My iMac G5 is fixed now, but it's near the end of its useful life, or at least it is the way I use it. It can't be upgraded beyond 2GB and it has only one CPU (one core), so it can barely keep up with the image processing I do. I'm thinking of replacing it sometime in the next 6 months or so. But now, I don't think I want another iMac, even one with two cores and 4GB. No ECC. That means getting a MacPro, which would cost at least $1000 more (but with four cores instead of two).

On the other hand, there's a PC running Vista about two feet away with 2 dual-core Opterons and 2GB of ECC memory (upgradable to 16GB). I use it only for working on the Windows versions of ImageIngester and ImageVerifier. Maybe I should switch back to Windows?

I probably won't. When it's time to upgrade, I guess I'll just go to a MacPro.

Should cheap desktops be used for critical work?

Never mind me—what about all those desktops out there being used in medicine, emergency services, accounting, and lots of other things all more important than what I do? Do the people who buy and deploy these systems know that the memory has no error correction, or even detection, and that failures can result in wrong answers? I'm sure they don't. Everyone just assumes that computers work until they fail, and that failures comes with an error dialog, a blue screen, or an unresponsive system.

(The need for reliability isn't limited to complex calculations. As my own experience with ImageVerifier showed, even storing or printing a result can be erroneous.)

Critical computing ought to take place only on the most reliable machines, and, since MacPros are so much more expensive than more ordinary Macs, that probably means that Macs are going to be too expensive. But, most people use Windows machines in business, and for those the price premium is a lot less.

For example, Dell has a desktop with a 2.4GHz Intel 2 Core Duo, 2GB of ECC memory, a 250GB drive, a 19 in. monitor, and Windows Vista for $1600. The cheapest MacPro with 2GB of ECC memory and a 250GB drive is $3100, but it has 4 cores, which is the fewest a MacPro can have. A 2GB MacPro with such a small drive is an odd beast, and any MacPro is overkill for typical use in a office, even one that does critical work. While the comparison isn't exact, it's clear that Apple doesn't offer any suitable office system with ECC memory. Dell and lots of other vendors do.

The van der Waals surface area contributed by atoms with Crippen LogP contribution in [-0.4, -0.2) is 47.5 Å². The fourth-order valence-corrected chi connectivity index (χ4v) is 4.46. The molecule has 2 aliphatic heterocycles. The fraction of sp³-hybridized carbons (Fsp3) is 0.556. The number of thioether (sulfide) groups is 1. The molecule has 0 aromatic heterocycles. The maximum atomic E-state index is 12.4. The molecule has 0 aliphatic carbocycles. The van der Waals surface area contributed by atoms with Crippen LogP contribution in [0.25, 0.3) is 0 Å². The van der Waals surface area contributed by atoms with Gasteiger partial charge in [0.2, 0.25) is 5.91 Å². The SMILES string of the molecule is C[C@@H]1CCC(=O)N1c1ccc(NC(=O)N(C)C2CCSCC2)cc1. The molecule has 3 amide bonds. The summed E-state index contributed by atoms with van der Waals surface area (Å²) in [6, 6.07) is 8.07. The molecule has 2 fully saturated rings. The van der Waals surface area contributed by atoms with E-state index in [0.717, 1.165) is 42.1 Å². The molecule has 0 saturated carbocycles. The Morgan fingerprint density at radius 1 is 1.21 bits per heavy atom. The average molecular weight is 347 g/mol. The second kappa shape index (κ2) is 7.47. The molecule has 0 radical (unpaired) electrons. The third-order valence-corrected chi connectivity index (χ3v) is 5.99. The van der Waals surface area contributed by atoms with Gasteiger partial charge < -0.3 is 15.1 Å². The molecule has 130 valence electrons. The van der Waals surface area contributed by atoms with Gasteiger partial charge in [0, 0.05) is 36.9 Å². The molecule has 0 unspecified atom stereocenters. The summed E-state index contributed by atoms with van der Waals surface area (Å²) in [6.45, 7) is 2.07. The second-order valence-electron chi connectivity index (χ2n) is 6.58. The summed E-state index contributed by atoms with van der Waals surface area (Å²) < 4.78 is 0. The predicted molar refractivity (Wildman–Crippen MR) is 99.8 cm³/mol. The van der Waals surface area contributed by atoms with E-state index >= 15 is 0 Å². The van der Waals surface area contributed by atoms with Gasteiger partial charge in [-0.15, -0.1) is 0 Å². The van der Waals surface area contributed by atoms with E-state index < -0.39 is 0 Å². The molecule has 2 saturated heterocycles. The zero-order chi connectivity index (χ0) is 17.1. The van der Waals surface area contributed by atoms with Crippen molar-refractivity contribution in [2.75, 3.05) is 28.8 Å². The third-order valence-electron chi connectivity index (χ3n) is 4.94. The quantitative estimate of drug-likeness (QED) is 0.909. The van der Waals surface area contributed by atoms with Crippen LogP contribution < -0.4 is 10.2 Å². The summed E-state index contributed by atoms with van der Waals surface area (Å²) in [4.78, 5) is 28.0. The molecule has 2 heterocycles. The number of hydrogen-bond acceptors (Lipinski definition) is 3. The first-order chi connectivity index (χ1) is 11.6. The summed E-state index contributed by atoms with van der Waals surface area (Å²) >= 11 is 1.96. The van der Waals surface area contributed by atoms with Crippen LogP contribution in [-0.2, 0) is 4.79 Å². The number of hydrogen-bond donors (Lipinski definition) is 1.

I'm not saying that offices shouldn't use Macs, only that Apple doesn't think that that market needs ECC memory. I don't agree.

The people who buy office computers for critical use don't want to pay extra for ECC memory (if they even know that they're not getting it with what they do buy and what that means, which I doubt). I don't agree with that, either.

The bottom line is that people complain all the time about how unreliable computers are, there's been a technical solution to at least part of the problem—a serious part—for a long time, but nobody's using it. That's wrong.

Blog Archives

Photography Articles

Raw Conversion: Better Never Than Late April 24, 2008

Scanning in India by Way of California With ScanCafe February 15, 2008

How To Back Up Your Personal Computer January 30, 2008

Every Camera I've Ever Owned January 25, 2008

Sharpening JPEGs for the Web January 4, 2008

Lessons Learned From My Memory Problem December 20, 2007

Hunting Down a Mac Hardware Problem December 20, 2007

Trimming GPS Tracks With GPSTrackViewer November 13, 2007

The World's Shortest Camera Buying Guide September 22, 2007

Transporting and Storing Portable Backup Drives August 26, 2007

"The Luminous Landscape" Teaches Me to Print August 4, 2007

Creating a Google Photo Map (Revised) June 26, 2007

Sony GPS-CS1: Not Good Enough for Geotagging Photos June 24, 2007

Epson P-3000/P-5000 Multimedia Storage Viewer March 10, 2007

Trying Out Infrared January 20, 2007

Stupid Designs Hold Digital Back April 1, 2006